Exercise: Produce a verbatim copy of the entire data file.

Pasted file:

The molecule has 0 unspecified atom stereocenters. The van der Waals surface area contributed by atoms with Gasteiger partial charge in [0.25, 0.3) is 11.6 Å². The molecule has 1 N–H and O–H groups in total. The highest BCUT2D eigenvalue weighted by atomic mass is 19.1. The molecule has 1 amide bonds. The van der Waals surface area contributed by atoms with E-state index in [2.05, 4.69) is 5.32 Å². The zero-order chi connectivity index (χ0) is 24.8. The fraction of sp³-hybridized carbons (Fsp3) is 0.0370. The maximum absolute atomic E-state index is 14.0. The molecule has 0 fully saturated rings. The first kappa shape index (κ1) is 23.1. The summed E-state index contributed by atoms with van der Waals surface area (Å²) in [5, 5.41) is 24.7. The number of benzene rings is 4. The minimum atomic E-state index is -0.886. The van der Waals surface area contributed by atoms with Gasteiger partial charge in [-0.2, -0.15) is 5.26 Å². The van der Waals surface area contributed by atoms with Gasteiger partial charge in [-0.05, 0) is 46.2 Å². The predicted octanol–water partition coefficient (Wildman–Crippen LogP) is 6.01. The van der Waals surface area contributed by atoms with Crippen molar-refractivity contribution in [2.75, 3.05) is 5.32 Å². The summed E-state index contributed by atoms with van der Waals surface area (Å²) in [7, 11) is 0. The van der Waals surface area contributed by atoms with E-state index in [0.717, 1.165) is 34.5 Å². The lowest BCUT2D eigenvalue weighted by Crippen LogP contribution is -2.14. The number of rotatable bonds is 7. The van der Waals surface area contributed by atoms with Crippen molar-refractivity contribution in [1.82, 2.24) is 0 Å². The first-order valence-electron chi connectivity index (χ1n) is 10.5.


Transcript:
The molecule has 0 unspecified atom stereocenters. The van der Waals surface area contributed by atoms with Gasteiger partial charge in [0.25, 0.3) is 11.6 Å². The molecule has 1 N–H and O–H groups in total. The highest BCUT2D eigenvalue weighted by atomic mass is 19.1. The molecule has 1 amide bonds. The van der Waals surface area contributed by atoms with E-state index in [2.05, 4.69) is 5.32 Å². The zero-order chi connectivity index (χ0) is 24.8. The fraction of sp³-hybridized carbons (Fsp3) is 0.0370. The maximum absolute atomic E-state index is 14.0. The molecule has 0 fully saturated rings. The first kappa shape index (κ1) is 23.1. The summed E-state index contributed by atoms with van der Waals surface area (Å²) in [5, 5.41) is 24.7. The number of benzene rings is 4. The minimum atomic E-state index is -0.886. The van der Waals surface area contributed by atoms with Gasteiger partial charge in [-0.2, -0.15) is 5.26 Å². The van der Waals surface area contributed by atoms with Gasteiger partial charge in [-0.05, 0) is 46.2 Å². The predicted octanol–water partition coefficient (Wildman–Crippen LogP) is 6.01. The van der Waals surface area contributed by atoms with Crippen molar-refractivity contribution in [2.75, 3.05) is 5.32 Å². The summed E-state index contributed by atoms with van der Waals surface area (Å²) in [7, 11) is 0. The van der Waals surface area contributed by atoms with E-state index in [0.717, 1.165) is 34.5 Å². The lowest BCUT2D eigenvalue weighted by Crippen LogP contribution is -2.14. The number of rotatable bonds is 7. The van der Waals surface area contributed by atoms with Crippen molar-refractivity contribution in [1.82, 2.24) is 0 Å². The first-order valence-electron chi connectivity index (χ1n) is 10.5.